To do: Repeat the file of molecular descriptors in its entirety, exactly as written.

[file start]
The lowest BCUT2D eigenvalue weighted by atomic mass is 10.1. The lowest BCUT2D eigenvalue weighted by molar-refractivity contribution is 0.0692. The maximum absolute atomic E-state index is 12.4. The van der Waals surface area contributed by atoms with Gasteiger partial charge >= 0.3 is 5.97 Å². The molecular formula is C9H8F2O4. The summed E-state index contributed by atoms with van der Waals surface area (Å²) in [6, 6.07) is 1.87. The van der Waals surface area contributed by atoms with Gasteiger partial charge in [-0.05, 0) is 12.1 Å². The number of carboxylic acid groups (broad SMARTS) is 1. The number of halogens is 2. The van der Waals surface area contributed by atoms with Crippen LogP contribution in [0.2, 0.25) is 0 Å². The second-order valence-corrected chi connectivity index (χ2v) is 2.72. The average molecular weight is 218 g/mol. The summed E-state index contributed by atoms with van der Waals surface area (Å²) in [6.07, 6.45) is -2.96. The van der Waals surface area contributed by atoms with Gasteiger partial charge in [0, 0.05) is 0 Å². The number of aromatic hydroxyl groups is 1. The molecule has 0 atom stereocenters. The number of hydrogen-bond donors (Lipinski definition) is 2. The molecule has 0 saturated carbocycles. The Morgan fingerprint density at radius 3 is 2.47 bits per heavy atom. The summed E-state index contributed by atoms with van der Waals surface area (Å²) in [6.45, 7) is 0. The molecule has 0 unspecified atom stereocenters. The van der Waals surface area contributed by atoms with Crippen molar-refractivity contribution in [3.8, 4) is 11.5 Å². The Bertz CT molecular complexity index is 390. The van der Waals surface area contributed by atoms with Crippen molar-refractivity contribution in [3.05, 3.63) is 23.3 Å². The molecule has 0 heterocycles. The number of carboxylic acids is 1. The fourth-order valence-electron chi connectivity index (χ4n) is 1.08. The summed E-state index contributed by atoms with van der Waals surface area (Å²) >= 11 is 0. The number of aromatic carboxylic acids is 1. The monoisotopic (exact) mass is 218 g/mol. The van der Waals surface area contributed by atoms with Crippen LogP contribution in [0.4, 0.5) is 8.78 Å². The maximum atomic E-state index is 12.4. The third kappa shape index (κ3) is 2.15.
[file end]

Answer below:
The lowest BCUT2D eigenvalue weighted by atomic mass is 10.1. The lowest BCUT2D eigenvalue weighted by molar-refractivity contribution is 0.0692. The maximum absolute atomic E-state index is 12.4. The van der Waals surface area contributed by atoms with Gasteiger partial charge >= 0.3 is 5.97 Å². The molecular formula is C9H8F2O4. The summed E-state index contributed by atoms with van der Waals surface area (Å²) in [6, 6.07) is 1.87. The van der Waals surface area contributed by atoms with Gasteiger partial charge in [-0.05, 0) is 12.1 Å². The number of carboxylic acid groups (broad SMARTS) is 1. The number of halogens is 2. The van der Waals surface area contributed by atoms with Crippen LogP contribution in [0.2, 0.25) is 0 Å². The second-order valence-corrected chi connectivity index (χ2v) is 2.72. The average molecular weight is 218 g/mol. The summed E-state index contributed by atoms with van der Waals surface area (Å²) in [6.07, 6.45) is -2.96. The van der Waals surface area contributed by atoms with Gasteiger partial charge in [0, 0.05) is 0 Å². The number of aromatic hydroxyl groups is 1. The molecule has 0 atom stereocenters. The number of hydrogen-bond donors (Lipinski definition) is 2. The molecule has 0 saturated carbocycles. The Morgan fingerprint density at radius 3 is 2.47 bits per heavy atom. The summed E-state index contributed by atoms with van der Waals surface area (Å²) in [6.45, 7) is 0. The molecule has 0 unspecified atom stereocenters. The van der Waals surface area contributed by atoms with Crippen molar-refractivity contribution in [3.8, 4) is 11.5 Å². The Bertz CT molecular complexity index is 390. The van der Waals surface area contributed by atoms with Crippen molar-refractivity contribution in [3.05, 3.63) is 23.3 Å². The molecule has 0 heterocycles. The number of carboxylic acids is 1. The fourth-order valence-electron chi connectivity index (χ4n) is 1.08. The summed E-state index contributed by atoms with van der Waals surface area (Å²) >= 11 is 0. The number of aromatic carboxylic acids is 1. The monoisotopic (exact) mass is 218 g/mol. The van der Waals surface area contributed by atoms with Crippen LogP contribution in [0.4, 0.5) is 8.78 Å². The maximum atomic E-state index is 12.4. The third kappa shape index (κ3) is 2.15.